A goal of $300,000 was set and the fundraising effort began. Later, in the mid-1960s, the club sought the help of South Dakota State University to complete the fundraising effort. H.M. Briggs, president of SDSU, asked prominent and respected Brookings businessman, E.H. Sexauer, to head a state-wide committee of interested persons to raise the additional funds needed to bring the campaign to a close. Sexauer felt the project had merit and accepted the assignment. But by then the building cost and inflation dictated that the committee raise its sights to a goal of $500,000. Until that time, the most anyone had ever raised in South Dakota for a capital gifts campaign was $200,000. Sexauer's responsibility seemed next to impossible.

He plunged into his new job with enthusiasm. His business duties had to be left to others while he beat the campaign trail searching for gifts large and small. Weekly meetings were conducted by Sexauer, then nearly 80 years of age. Sexauer traveled at his own expense thousands of miles in state and out seeking help. when other volunteer workers became discouraged, he came up with new ideas and new enthusiasm and the fund drive gradually crept to its goal.

Construction began in the fall of 1969, thanks largely to the efforts of one man — Sexauer.

Nearly 2,000 gifts were received ranging in size from a few dimes donated by a group of rural school children to several thousand dollars from businesses and individuals who caught Sexauer's spirit for the project.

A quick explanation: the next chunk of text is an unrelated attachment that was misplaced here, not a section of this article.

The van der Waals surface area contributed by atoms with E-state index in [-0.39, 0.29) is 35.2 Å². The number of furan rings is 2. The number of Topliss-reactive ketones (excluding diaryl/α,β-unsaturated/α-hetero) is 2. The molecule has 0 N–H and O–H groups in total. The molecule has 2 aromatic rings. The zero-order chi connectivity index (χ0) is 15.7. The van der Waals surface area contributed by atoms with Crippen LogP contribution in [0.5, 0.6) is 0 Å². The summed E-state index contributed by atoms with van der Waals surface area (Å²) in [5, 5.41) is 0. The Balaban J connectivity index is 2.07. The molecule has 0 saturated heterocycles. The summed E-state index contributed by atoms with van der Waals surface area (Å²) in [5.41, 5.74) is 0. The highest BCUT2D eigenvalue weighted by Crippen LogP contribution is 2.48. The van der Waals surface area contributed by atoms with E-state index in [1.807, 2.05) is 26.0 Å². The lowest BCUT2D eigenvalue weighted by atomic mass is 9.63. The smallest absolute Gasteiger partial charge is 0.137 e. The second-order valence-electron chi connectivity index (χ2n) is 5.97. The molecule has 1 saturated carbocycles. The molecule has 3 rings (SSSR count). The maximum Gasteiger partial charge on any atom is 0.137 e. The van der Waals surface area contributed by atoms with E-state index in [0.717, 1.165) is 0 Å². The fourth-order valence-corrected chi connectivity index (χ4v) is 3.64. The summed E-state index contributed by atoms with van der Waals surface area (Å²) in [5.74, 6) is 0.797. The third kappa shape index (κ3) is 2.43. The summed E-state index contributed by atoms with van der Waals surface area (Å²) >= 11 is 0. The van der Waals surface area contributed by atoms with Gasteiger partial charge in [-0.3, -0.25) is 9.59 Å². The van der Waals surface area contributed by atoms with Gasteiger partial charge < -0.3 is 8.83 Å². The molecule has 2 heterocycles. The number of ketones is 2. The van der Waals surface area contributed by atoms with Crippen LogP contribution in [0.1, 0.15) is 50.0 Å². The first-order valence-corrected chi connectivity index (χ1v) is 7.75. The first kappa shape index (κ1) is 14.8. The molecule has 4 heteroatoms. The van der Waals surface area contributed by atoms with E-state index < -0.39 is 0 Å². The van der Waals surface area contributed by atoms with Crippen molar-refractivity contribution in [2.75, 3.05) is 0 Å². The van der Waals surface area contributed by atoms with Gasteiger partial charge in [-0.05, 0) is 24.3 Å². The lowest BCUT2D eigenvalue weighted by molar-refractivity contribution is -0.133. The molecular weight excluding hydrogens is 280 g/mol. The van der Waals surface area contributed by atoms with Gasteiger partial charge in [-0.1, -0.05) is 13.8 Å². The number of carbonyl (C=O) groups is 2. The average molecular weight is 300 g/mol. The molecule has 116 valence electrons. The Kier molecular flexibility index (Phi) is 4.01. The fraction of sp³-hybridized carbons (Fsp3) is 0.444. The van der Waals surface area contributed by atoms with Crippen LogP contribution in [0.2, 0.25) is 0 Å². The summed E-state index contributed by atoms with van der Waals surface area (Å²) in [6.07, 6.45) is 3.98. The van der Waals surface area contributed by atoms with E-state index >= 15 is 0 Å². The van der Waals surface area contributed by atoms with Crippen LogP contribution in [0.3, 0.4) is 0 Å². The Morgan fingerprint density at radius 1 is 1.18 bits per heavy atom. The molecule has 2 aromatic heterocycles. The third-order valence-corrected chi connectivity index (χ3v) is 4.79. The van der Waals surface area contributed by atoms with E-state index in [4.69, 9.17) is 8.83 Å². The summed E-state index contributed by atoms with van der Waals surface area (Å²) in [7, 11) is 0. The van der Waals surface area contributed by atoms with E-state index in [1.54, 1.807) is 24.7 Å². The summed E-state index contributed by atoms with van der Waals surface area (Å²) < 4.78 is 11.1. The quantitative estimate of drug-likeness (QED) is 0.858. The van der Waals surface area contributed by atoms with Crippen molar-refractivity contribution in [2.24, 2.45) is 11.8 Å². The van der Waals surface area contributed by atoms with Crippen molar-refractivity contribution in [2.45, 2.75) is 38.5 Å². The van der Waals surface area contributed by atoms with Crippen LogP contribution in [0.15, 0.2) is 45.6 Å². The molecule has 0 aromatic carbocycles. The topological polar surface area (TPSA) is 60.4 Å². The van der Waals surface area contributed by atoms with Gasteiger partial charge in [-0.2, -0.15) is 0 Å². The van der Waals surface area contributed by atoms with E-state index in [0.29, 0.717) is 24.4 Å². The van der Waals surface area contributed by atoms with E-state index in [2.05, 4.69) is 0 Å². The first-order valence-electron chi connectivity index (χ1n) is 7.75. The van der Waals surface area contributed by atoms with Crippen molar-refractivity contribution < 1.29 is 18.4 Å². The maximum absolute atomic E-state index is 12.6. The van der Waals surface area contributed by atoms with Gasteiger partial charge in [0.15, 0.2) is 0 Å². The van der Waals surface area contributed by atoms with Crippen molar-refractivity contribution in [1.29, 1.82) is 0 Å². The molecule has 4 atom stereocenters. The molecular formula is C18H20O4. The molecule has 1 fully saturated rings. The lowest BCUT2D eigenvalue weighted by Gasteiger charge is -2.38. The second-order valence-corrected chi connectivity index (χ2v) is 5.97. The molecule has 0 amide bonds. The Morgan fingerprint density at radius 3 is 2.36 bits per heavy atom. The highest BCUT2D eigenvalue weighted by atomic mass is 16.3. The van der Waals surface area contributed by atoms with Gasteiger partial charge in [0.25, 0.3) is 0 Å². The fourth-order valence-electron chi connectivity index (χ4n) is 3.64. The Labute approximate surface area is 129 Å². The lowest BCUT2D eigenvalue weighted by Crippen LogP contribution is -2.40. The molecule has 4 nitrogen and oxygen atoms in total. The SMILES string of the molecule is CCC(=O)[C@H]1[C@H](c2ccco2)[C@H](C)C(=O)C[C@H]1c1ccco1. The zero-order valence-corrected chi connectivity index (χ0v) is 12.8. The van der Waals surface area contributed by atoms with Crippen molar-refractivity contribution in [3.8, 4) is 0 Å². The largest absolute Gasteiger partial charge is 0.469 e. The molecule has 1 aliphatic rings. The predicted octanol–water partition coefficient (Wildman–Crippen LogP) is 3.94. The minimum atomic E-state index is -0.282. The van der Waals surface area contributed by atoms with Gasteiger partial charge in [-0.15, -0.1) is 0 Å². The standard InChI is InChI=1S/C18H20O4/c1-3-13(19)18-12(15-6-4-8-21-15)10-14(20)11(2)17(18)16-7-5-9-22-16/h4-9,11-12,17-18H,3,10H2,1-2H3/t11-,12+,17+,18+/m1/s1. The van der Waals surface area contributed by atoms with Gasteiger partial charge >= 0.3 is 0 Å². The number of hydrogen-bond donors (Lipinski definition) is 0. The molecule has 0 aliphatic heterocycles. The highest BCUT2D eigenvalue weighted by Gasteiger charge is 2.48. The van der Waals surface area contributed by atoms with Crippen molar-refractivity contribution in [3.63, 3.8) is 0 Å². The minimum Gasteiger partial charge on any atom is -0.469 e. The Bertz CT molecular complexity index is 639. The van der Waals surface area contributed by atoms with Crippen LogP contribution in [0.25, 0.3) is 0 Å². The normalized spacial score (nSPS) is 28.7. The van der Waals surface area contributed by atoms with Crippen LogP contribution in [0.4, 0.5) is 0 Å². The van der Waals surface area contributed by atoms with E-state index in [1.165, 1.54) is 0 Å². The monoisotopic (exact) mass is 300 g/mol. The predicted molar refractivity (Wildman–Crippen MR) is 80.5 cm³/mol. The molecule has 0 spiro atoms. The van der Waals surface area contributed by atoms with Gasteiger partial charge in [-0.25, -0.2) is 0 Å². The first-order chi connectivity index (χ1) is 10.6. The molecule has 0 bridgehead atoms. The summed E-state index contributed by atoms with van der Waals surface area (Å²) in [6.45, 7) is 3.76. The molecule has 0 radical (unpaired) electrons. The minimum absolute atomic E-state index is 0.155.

It is difficult to estimate the number of persons who actually participated in giving since one gift might represent the combined efforts of large groups such as a garden club or home extension club. It is estimated that perhaps 50,000 individuals had a part in making the Art Center possible. 

The drive received a big boost from the SDSU Faculty Women's Club project of selling Dunn prints. Nearly $30,000 was made available for the center with proceeds from this project.

To supplement the $13,000 made available by the state for 1970-71 fiscal year operations, the Art Center Board of Trustees is initiating a fundraising effort to help with special center projects and programs each year. A South Dakota Memorial Art Center Foundation is being established to comply with Internal Revenue Service tax exemption requirements. However, until the Foundation is organized, gifts to the center remain as tax exemptions since the center is part of a public institution.